Type of Contraction and Exercise Duration

The Thib System

Basic Principles Behind My Updated Training

We knew
we were looking at something special when we opened the huge
honkin’ file in our inbox. For us training wonks, articles
like this one that discuss the science behind training (along with
giving us incredibly useful information) are pure heaven.

was, this article, at over 7,000 words, was a bit too much heaven.
So, in order to spare your gray matter (and we’re not
talking about your underwear) and keep our servers from blowing up,
we’ve split this article into 4 parts.

This is
part 2. You can find part 1 here.

– The

Principle #3: Keep Your
Training Sessions Under 60 Minutes

Cortisol is a stress
hormone that’s released during bouts of training. Some is needed,
but too much cortisol, especially if it stays elevated after the
training session, can greatly decrease muscle growth and strength

Cortisol is catabolic,
meaning that it leads to the breakdown of stored substrates. During
exercise, this can be useful since it’ll breakdown stored glycogen
into glucose and stored fat into fatty acids to provide energy for
the working muscles. However, post-training it’ll continue to
breakdown glycogen which slows recovery. It also breaks down muscle
tissue into amino acids, making it harder to add muscle

<!– Molecule –>

Furthermore, since both
cortisol and Testosterone are both made from the same raw material
(pregnenolone), constantly elevated cortisol levels will eventually
lead to lower Testosterone levels.

Cortisol output during
training has been correlated with training volume; the more work
being done during a session, the more cortisol is produced. This is
especially true when metabolic-type training (high reps, short rest
intervals) is used.

To avoid overproducing
cortisol, you want to keep your sessions short, around an hour or

Another reason to avoid
long sessions is related to mental focus. Regardless of how much
you love training, at some point your focus will go in the crapper
during a long session. The work performed in that state will be
unproductive and could even lead to bad habits that’ll screw you in
the long run.

You can train more than one
hour per day, but split your daily volume into two workouts. In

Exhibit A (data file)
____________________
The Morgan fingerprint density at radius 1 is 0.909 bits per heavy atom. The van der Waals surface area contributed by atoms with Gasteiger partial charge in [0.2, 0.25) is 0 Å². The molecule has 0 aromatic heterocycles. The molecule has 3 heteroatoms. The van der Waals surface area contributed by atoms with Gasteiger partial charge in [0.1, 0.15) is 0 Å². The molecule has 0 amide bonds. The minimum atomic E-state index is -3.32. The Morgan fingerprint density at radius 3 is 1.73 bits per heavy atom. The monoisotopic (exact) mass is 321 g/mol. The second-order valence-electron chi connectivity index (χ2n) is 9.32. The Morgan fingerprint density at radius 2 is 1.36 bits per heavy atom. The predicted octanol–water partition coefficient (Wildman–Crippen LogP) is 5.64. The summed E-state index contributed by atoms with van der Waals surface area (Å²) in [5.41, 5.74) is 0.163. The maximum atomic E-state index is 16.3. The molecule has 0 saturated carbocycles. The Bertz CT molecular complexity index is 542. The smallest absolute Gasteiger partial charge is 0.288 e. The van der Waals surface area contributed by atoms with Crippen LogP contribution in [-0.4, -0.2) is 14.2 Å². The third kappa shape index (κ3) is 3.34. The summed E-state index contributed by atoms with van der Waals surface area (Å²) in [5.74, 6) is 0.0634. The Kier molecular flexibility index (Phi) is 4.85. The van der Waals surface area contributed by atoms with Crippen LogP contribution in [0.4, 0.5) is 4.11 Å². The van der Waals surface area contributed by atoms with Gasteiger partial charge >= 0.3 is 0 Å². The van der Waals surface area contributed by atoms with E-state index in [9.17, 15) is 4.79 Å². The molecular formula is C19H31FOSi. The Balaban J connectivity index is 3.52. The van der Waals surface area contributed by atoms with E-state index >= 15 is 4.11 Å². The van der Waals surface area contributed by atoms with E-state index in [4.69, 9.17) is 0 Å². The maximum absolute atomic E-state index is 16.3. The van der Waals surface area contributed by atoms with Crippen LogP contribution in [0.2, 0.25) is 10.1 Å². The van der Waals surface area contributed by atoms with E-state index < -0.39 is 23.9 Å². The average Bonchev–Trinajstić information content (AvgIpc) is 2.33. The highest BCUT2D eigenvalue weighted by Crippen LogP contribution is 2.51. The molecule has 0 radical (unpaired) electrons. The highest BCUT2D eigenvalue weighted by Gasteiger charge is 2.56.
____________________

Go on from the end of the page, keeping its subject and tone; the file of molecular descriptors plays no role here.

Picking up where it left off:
fact, splitting your daily workload into several shorter sessions
is much more effective, as it leads to both lower cortisol
production and higher Testosterone levels. It’s been shown that
when two daily sessions are used, Testosterone production is higher
after the second workout than after the first.

When training twice a day,
it’s best to train the same body part(s) during both workouts. I
like to take this opportunity to train different types of
contractions or goals on both occasions. For example:

Option 1: Muscle Building

AM: Compound
PM: Isolation

Option 2: Strength and Size

AM: Heavy lifting (2 to 6
PM: Moderate loading (8 to
12 reps)

Option 3: Muscle Building
or Strength Emphasis (Depending on AM Load)

AM: Concentric/regular
PM: Eccentric

Option 4: Performance

AM: Explosive
PM: Heavy

Option 5: Powerlifting or
Olympic Lifting

AM: Competition
PM: Assistance

It’d be a mistake to
immediately jump to the maximum amount of training you can do with
two-a-days. There should be a progression toward that amount of


Session 1

Session 2


40 to 50 minutes

20 minutes


40 to 50 minutes

20 to 30 minutes


40 to 50 minutes

30 to 40 minutes


50 to 60 minutes



50 to 60 minutes

20 to 30 minutes


50 to 60 minutes

30 to 40 minutes


50 to 60 minutes

40 to 50 minutes


50 to 60 minutes


To judge if a
workout was productive, but not excessive, look for three

1. At the end of the workout you’re tired but
not drained.

2. You feel a pump in the trained muscle. The
intensity of the pump will obviously depend on the type of training
that you did, but you should feel the muscles that were

3. Two to three hours after the completion of
the session you should yearn for more training. If you’re still
tired or lack motivation to train after this amount of time,
chances are the session was excessive.

Principle #4: Contraction Type Depends on the

This goes hand-in-hand with the first
principle mentioned. There are basically three ways of executing a
movement when it comes to the speed of execution/type of

1. Constant tension movement: You never
release the contraction of the target muscle group during the
execution of the exercise. Basically, the muscle you’re trying to
stimulate must be kept maximally flexed for every inch of every rep
of every set. Never let it relax, not even between each rep!

The goal of this type of contraction is to
prevent blood from entering the muscle during the set. This creates